Why is everyone making such a fuss about employing older workers? It’s really not that complicated. Many years of work often mean older workers have the experience and skills to get things done. Yup – it’s that simple.
Admittedly, the odd Victor Meldrew will crop up among the increasing hoards of older staff. He is easily identifiable, for he will skulk around mumbling: “I don’t believe it,” whenever some new technology is installed to make everyone else’s lives – except his own – easier. “When I were a lad,” he tells anyone who will listen, “windows were things you looked through.”
Still, the Meldrews are few and far between in my experience and as we HR professionals know, moaning is not restricted to the elder worker.
Is there a downside to employing older staff? Well ok, some may have peaked, and are not as aware as dynamic youngsters. But how often are those same dynamic youngsters off sick after a heavy night of drinking which then leaves them with a heavy dose of ‘the flu’ because in their sozzled state, they lurched around town in a t-shirt in temperatures well below zero? Few older workers would do that. If the research carried out by this venerable magazine is to be believed, two-thirds of people believe the over-45s take less sick leave.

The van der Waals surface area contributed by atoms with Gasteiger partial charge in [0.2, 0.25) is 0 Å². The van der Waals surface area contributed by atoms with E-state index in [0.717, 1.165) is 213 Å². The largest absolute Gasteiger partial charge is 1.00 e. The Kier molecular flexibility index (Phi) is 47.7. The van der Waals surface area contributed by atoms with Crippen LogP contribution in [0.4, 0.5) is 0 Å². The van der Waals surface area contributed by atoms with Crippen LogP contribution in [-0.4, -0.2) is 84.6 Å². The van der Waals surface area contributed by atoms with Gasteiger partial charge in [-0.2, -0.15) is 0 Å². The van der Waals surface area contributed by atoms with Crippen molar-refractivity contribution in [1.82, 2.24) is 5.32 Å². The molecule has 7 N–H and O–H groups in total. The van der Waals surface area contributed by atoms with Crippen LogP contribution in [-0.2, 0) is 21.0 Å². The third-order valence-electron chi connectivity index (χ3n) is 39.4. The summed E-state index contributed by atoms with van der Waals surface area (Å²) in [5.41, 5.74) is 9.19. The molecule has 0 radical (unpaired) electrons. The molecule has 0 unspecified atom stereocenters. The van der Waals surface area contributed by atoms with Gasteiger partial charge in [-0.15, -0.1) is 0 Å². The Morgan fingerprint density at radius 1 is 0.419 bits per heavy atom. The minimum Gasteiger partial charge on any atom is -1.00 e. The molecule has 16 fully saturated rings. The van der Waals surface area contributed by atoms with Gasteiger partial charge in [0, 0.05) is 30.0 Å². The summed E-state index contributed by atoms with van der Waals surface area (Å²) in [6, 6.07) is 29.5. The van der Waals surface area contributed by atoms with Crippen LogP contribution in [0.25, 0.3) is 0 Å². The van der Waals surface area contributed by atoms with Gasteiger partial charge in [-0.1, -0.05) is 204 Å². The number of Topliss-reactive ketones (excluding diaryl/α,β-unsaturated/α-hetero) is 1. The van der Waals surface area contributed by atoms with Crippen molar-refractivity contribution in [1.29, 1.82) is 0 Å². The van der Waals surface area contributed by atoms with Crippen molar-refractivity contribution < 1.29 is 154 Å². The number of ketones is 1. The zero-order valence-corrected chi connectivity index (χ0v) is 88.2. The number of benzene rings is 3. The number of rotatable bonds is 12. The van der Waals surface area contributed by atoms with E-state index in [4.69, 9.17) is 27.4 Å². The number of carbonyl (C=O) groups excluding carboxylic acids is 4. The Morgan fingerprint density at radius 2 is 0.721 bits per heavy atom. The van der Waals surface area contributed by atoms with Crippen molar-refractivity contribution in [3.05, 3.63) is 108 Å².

Yet we’re dithering about solving our skills crisis. Our recruitment options are becoming so limited we are going to have to change the law so that child labour is once again legal. The only difference will be that this time, the scamps will be wearing suits and determining company strategy.
There just aren’t enough people to employ, and discriminating against older staff can only make this worse. Shipping in foreigners to fill empty posts may be part of the answer, but it’s not the whole one. Besides, its costing me a fortune.
Still not yet persuaded? Then I appeal to your sense of self-preservation. I hate to be the one to break this to you, but one day, you too will be an older worker. And, given the pensions crisis, you’ll be desperate to work. It’s time to invest in a culture change – if only for the sake of your own future.
HR Hartley is an HR director at large